Men really are behaving badly ¦ in the sun. Their incidence of malignant melanoma has increased by 12 per cent in just six years, warns Cancer Research UK.
The charity is revealing the latest statistics for malignant melanoma – the deadliest form of skin cancer – which show that around 6000 people a year are now diagnosed with the disease. The rise is almost entirely due to the increasing rates in men.
These figures are announced on the day Cancer Research UK launches its SunSmart 2002 campaign to raise awareness of the dangers of the sun and the importance of taking precautions against sunburn.
Traditionally women have had higher rates of malignant melanoma, probably because of the fashion for suntans. But over the last few years, Cancer Research UK believes that while women are starting to heed sun warnings, and are increasingly protecting both themselves and their children, men are failing to cover up against harmful UV rays.
This is beginning to be reflected in the statistics, with the gap between men’s and women’s rates of melanoma now narrower than it has been at any point in the last twenty five years.
Over the six years to 1998 the increase for men was 12 per cent and for women just 2.1 per cent1.
Dr Lesley Walker, Director of Cancer Information at Cancer Research UK, says: “Since the 1970s, malignant melanoma has seen the fastest increase in incidence of the major cancers and that trend looks set to remain if people continue to ignore sun protection warnings.
“It’s disappointing to find that trends for men are following the same worrying pattern we were recording in women a decade ago.
She adds: “The pattern of incidence is changing and we will be looking at devising campaigns tailored specifically for men. Firstly, we must find out what their views are on sun protection in order to guide us to target information in the most effective way.”
SunSmart lays out the following guidelines for everyone to follow:
- avoid the sun at its height (usually 11am-3pm)
- take care never to burn
- use shade wherever possible: trees, umbrellas, shade
- take extra special care of babies’ and children’s delicate skin
- wear a wide brimmed hat and sunglasses with UV protection
- cover up with tightly woven, loose fitting clothes: long sleeves, trousers, skirts
- always use a broad spectrum sunscreen (SPF 15 or higher) with UVA protection, even if you have a tan
- avoid using sunbeds or tanning lamps
- check your skin regularly and report any unusual changes without any delay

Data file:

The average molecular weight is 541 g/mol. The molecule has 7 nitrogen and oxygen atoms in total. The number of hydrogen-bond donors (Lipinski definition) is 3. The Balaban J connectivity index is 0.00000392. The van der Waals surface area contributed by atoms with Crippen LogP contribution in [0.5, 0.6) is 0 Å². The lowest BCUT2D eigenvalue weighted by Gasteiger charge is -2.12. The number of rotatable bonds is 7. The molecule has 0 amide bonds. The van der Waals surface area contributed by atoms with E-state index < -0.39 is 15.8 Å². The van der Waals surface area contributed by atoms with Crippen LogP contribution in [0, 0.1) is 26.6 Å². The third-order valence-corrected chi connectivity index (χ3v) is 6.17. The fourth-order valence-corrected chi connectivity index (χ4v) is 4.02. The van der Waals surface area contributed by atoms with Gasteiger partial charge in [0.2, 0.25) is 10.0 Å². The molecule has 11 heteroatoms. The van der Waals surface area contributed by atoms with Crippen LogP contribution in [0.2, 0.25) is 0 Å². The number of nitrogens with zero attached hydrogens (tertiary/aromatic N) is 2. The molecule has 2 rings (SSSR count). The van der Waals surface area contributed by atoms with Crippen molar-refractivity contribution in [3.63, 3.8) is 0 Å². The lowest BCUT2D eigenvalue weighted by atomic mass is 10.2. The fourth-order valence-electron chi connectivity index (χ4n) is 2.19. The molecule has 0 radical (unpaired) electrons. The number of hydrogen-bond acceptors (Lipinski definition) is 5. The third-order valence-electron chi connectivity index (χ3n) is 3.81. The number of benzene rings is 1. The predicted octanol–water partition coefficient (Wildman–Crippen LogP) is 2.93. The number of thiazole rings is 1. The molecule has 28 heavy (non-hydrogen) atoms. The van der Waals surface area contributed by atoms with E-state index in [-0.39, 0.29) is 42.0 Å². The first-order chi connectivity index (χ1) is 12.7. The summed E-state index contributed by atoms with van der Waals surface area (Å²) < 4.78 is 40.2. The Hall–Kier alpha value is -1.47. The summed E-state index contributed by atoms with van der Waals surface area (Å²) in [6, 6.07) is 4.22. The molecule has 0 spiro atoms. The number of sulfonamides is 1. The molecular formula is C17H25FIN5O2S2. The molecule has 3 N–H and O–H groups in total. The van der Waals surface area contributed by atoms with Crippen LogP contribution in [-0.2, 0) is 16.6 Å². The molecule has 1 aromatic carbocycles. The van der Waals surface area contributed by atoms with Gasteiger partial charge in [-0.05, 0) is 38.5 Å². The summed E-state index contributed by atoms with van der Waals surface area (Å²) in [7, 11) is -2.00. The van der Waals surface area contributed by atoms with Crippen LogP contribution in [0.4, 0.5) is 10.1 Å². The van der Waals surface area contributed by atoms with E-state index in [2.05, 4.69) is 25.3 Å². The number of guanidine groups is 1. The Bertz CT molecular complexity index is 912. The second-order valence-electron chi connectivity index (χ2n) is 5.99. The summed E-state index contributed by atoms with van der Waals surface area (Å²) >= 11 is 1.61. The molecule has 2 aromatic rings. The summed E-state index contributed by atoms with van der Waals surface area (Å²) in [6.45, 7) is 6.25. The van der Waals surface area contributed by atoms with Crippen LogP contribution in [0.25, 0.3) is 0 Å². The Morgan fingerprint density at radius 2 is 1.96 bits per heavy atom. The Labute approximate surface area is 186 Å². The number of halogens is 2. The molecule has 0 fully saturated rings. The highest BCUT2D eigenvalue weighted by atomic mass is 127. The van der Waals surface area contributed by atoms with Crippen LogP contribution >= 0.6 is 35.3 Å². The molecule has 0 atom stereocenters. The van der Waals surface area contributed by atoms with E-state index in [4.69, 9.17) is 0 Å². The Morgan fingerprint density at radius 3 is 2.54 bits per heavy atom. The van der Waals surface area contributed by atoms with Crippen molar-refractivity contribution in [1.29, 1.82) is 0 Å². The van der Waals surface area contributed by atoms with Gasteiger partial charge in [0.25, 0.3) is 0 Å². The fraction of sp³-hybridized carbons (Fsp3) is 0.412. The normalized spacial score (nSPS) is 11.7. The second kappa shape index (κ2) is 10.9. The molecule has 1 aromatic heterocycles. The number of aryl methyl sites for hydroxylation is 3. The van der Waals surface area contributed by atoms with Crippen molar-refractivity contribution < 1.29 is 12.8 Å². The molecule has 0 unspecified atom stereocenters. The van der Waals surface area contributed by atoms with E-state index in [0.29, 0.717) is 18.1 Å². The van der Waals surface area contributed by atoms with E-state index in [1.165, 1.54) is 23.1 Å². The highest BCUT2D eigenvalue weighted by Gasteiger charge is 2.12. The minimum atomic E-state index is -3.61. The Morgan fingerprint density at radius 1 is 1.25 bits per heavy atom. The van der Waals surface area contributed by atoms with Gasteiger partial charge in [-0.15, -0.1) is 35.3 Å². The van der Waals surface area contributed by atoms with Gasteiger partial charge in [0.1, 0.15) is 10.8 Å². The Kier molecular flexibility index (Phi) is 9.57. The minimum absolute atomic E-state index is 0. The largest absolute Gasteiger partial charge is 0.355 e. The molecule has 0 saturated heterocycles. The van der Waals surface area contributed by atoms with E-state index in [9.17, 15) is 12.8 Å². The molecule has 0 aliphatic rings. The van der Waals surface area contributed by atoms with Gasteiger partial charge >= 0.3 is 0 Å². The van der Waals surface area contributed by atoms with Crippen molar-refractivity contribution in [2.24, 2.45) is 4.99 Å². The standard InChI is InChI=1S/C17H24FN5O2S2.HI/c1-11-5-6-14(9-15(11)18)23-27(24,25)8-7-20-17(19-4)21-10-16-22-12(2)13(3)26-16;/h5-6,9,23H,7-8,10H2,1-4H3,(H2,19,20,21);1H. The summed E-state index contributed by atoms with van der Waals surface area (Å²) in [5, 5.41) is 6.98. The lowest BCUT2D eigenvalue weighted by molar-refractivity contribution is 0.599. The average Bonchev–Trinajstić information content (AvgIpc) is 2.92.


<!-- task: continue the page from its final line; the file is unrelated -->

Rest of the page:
Malignant melanoma claims the lives of over 1,600 people in the UK each year, yet it is believed that four out of five cases are preventable with up to 80 per cent caused by exposure to the sun.
Dr Charlotte Proby, a dermatologist at Cancer Research UK, says: “More research is needed to fully understand all the factors involved in this disease but one thing we can be sure of is the strong link between sun exposure and skin cancer.”
The charity also advises you see your doctor immediately if:
- an existing mole or dark patch is getting larger or a new one is growing
- a mole has a ragged outline
- a mole has a mixture of different shades of brown and black
The following signs do not necessarily mean you have melanoma but you should still check them out. If your mole or dark patch does not return to normal within two weeks, don’t ignore it and see your doctor if you have:
- an inflamed mole or one with a reddish edge
- a mole that starts to bleed, ooze or crust
- a change in sensation of a mole, like a mild itch
- a mole that is bigger than all your other moles
Tesco are supporting the SunSmart 2002 campaign this summer and they can also reveal that 68 per cent of sun cream bought in their stores is purchased by women. Tesco is concerned by its customers’ sun protection habits and is joining up with Cancer Research UK to take sun awareness messages directly to its customers during the summer months.
- These figures relate to 1998, the latest incidence statistics available. Percentage increases were calculated from age standardised rates. In 1998 there were around 3,500 cases in women annually and around 2,500 in men.